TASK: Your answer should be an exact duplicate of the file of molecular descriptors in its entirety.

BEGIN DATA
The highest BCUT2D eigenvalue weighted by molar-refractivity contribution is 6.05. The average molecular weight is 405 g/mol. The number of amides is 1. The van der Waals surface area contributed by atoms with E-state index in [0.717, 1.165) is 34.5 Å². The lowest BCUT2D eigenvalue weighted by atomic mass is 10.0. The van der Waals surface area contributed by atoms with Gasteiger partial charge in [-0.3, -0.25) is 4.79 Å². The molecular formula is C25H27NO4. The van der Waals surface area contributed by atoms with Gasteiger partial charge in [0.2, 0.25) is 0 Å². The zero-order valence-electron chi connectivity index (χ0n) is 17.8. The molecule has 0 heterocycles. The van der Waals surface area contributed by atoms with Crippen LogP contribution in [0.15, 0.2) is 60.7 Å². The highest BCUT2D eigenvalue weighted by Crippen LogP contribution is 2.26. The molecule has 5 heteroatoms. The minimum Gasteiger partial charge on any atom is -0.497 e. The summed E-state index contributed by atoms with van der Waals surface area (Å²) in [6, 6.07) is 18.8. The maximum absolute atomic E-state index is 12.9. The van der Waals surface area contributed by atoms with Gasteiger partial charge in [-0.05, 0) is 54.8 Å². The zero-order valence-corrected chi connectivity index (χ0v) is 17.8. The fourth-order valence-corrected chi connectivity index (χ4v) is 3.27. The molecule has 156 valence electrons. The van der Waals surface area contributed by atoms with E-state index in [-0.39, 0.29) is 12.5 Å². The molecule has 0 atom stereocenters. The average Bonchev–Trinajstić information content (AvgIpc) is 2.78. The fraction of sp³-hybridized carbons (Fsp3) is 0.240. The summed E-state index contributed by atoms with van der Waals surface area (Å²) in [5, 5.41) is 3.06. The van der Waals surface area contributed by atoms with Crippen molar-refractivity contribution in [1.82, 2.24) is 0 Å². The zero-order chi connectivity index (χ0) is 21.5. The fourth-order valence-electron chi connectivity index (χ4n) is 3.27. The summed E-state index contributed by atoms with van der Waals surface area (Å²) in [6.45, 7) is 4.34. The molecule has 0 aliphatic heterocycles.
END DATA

The highest BCUT2D eigenvalue weighted by molar-refractivity contribution is 6.05. The average molecular weight is 405 g/mol. The number of amides is 1. The van der Waals surface area contributed by atoms with E-state index in [0.717, 1.165) is 34.5 Å². The lowest BCUT2D eigenvalue weighted by atomic mass is 10.0. The van der Waals surface area contributed by atoms with Gasteiger partial charge in [-0.3, -0.25) is 4.79 Å². The molecular formula is C25H27NO4. The van der Waals surface area contributed by atoms with Gasteiger partial charge in [0.2, 0.25) is 0 Å². The zero-order valence-electron chi connectivity index (χ0n) is 17.8. The molecule has 0 heterocycles. The van der Waals surface area contributed by atoms with Crippen LogP contribution in [0.15, 0.2) is 60.7 Å². The highest BCUT2D eigenvalue weighted by Crippen LogP contribution is 2.26. The molecule has 5 heteroatoms. The minimum Gasteiger partial charge on any atom is -0.497 e. The summed E-state index contributed by atoms with van der Waals surface area (Å²) in [6, 6.07) is 18.8. The maximum absolute atomic E-state index is 12.9. The van der Waals surface area contributed by atoms with Gasteiger partial charge in [-0.05, 0) is 54.8 Å². The zero-order valence-corrected chi connectivity index (χ0v) is 17.8. The fourth-order valence-corrected chi connectivity index (χ4v) is 3.27. The molecule has 156 valence electrons. The van der Waals surface area contributed by atoms with E-state index in [-0.39, 0.29) is 12.5 Å². The molecule has 0 atom stereocenters. The average Bonchev–Trinajstić information content (AvgIpc) is 2.78. The fraction of sp³-hybridized carbons (Fsp3) is 0.240. The summed E-state index contributed by atoms with van der Waals surface area (Å²) in [5, 5.41) is 3.06. The van der Waals surface area contributed by atoms with Crippen molar-refractivity contribution in [1.82, 2.24) is 0 Å². The zero-order chi connectivity index (χ0) is 21.5. The fourth-order valence-electron chi connectivity index (χ4n) is 3.27. The summed E-state index contributed by atoms with van der Waals surface area (Å²) in [6.45, 7) is 4.34. The molecule has 0 aliphatic heterocycles.